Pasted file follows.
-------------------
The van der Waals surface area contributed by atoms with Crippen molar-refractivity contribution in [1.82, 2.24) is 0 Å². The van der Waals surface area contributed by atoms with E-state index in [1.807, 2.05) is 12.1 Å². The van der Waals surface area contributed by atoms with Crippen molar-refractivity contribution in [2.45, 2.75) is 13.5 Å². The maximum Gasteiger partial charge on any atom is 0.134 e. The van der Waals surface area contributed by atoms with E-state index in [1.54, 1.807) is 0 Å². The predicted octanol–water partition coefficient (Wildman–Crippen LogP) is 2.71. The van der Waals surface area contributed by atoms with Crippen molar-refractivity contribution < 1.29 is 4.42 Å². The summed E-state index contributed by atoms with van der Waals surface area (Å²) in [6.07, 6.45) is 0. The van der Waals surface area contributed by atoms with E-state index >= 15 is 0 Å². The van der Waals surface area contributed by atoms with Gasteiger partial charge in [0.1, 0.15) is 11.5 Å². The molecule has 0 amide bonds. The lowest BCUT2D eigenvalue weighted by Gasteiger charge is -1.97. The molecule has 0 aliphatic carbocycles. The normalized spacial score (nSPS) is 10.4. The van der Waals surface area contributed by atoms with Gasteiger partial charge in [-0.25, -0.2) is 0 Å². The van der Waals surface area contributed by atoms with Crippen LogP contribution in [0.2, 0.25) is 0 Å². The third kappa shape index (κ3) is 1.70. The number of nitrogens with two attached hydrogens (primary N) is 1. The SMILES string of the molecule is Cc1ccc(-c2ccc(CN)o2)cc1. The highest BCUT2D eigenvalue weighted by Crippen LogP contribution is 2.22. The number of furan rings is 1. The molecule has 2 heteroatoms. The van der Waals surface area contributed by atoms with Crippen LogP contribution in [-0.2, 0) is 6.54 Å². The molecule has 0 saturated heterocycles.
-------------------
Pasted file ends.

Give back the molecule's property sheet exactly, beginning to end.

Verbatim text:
The van der Waals surface area contributed by atoms with Crippen molar-refractivity contribution in [1.82, 2.24) is 0 Å². The van der Waals surface area contributed by atoms with E-state index in [1.807, 2.05) is 12.1 Å². The van der Waals surface area contributed by atoms with Crippen molar-refractivity contribution in [2.45, 2.75) is 13.5 Å². The maximum Gasteiger partial charge on any atom is 0.134 e. The van der Waals surface area contributed by atoms with E-state index in [1.54, 1.807) is 0 Å². The predicted octanol–water partition coefficient (Wildman–Crippen LogP) is 2.71. The van der Waals surface area contributed by atoms with Crippen molar-refractivity contribution < 1.29 is 4.42 Å². The summed E-state index contributed by atoms with van der Waals surface area (Å²) in [6.07, 6.45) is 0. The van der Waals surface area contributed by atoms with E-state index >= 15 is 0 Å². The van der Waals surface area contributed by atoms with Gasteiger partial charge in [0.1, 0.15) is 11.5 Å². The molecule has 0 amide bonds. The lowest BCUT2D eigenvalue weighted by Gasteiger charge is -1.97. The molecule has 0 aliphatic carbocycles. The normalized spacial score (nSPS) is 10.4. The van der Waals surface area contributed by atoms with Gasteiger partial charge in [-0.25, -0.2) is 0 Å². The van der Waals surface area contributed by atoms with Crippen LogP contribution in [0.2, 0.25) is 0 Å². The third kappa shape index (κ3) is 1.70. The number of nitrogens with two attached hydrogens (primary N) is 1. The SMILES string of the molecule is Cc1ccc(-c2ccc(CN)o2)cc1. The highest BCUT2D eigenvalue weighted by Crippen LogP contribution is 2.22. The number of furan rings is 1. The molecule has 2 heteroatoms. The van der Waals surface area contributed by atoms with Crippen LogP contribution in [-0.2, 0) is 6.54 Å². The molecule has 0 saturated heterocycles.